Willson 120: You Gotta Have the Right Tools


This is the seventh post in a series that will follow Matt and Brayde Willson’s motorcycle journey from Seattle to Tierra del Fuego over 120 days. 

The boy scout in me really enjoyed this part of the trip prep and planning process: Building a tool kit that would get both our bikes through four months on the road in South America.

 We already have a great set of tools we’ve carried on our other trips, but I realized that riding this many miles, we have to consider that we will be performing regular bike maintenance along the way, not just roadside repairs.  My normal Cruz Tools roll, with a few additions isn’t going to cut it.  Our trip will include oil and filter changes, valve adjustments, and other tasks.  I’m going to need more tools. Better tools.

  Photo courtesy of Craftsman Tools.

 First thing I did was dump out all the contents of my usual tool roll onto the workbench and start picking out the tools I like using, noting any tools that were missing or could be better.  After doing an oil change, tire change, and a bunch of other pre-trip services, I set aside the tools I used and had a pretty comprehensive list.  It was time to get out the credit card, hit up the Craftsman website, and shop some local hardware stores.  You can see my–almost–final tool and spares list below.

Before anyone makes any comments: Yes, my tool kit is overkill for most trips. I realize that, but I didn’t want to have to do a valve adjustment in a hotel lobby in Cusco with a Leatherman and a set of spanners. Having tools that are nice and easy to use will keep me from putting off the necessary maintenance and repair that will get our bikes through the whole trip.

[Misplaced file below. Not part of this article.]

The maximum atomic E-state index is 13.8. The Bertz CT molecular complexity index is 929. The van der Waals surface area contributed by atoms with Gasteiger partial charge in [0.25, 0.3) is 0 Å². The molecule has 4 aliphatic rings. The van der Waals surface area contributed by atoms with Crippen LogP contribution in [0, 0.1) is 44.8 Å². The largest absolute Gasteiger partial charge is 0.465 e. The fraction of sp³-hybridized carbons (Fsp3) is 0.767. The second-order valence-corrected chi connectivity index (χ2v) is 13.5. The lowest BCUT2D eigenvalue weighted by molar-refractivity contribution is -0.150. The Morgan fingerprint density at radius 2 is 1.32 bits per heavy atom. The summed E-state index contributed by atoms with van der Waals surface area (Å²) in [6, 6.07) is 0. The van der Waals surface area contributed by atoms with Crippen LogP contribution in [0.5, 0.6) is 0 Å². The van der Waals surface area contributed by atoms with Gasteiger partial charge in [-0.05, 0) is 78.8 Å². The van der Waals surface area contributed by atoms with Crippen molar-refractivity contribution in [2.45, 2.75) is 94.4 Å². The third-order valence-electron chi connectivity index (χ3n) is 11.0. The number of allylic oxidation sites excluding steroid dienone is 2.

Next, I wanted to dedicate a space on my bike for tools, and only tools.  Normally this is a pouch or roll at the bottom of one of my panniers, but in this case, I wanted to do something special. My friend Dave from ADV Gear offered to weld me up a one-off, aluminum tool box that clipped in place of my passenger seat. He made it the same height as my fuel cell so that I can still strap a dry bag on top of it and keep a low profile.  It turned out perfect, and he even installed a lock that matches my Touratech panniers.

 “I didn’t want to have to do a valve adjustment in a hotel lobby in Cusco with a Leatherman and a set of spanners.”

 Unfortunately, none of my tool rolls or bags would fit in the box, and I didn’t want my tools to rattle around loose inside the box. This would cause noise, damage, and disorder.  I wanted my tools organized so that I could always know where the 10mm wrench or T30 torx bit was. Brayde’s mom happens to be very good at sewing and has made some really nice bags for Brayde in the past. For my birthday, she offered to make me a custom tool bag with loops and pockets for all my tools that would fit exactly in my new tool box.  Awesome!

After a fun weekend of canvas material shopping and lots of measurements, what she came up with was far beyond my expectations. Now I have something I’ve always wanted on my motorcycle: my own custom tool bag, for my custom tool box, for my custom tool kit.  I’ve been using it to perform daily work in the garage and finding a few things here and there to add and subtract.  All-in-all, I’m pretty confident I’ll have just about everything I’ll need for this trip.

 Some photos of the finished product:

 Above: Custom toolbox closed (left) and open with custom tool bag inside (right).

Above: Bag open with top layer for wrenches (left). Top layer (center). Bottom of tool bag (right).

  Tool List:

 All the tools in the world won’t do you much good if you don’t have the spare parts and materials to work with.  Here is a list of some of the spares that we’ll be carrying with us during our trip.

 Some Spare Parts, etc.

About the authorsMatt Willson is the product line manager at Touratech-USA. He’s been with the company for 5 years and has been riding motorcycles longer then he can remember. Matt’s wife, Brayde spent her life around motorcycles and the two have been riding together as long as they’ve been together. Brayde rides a 2007 BMW F650GS and Matt rides a 2006 BMW R1200GS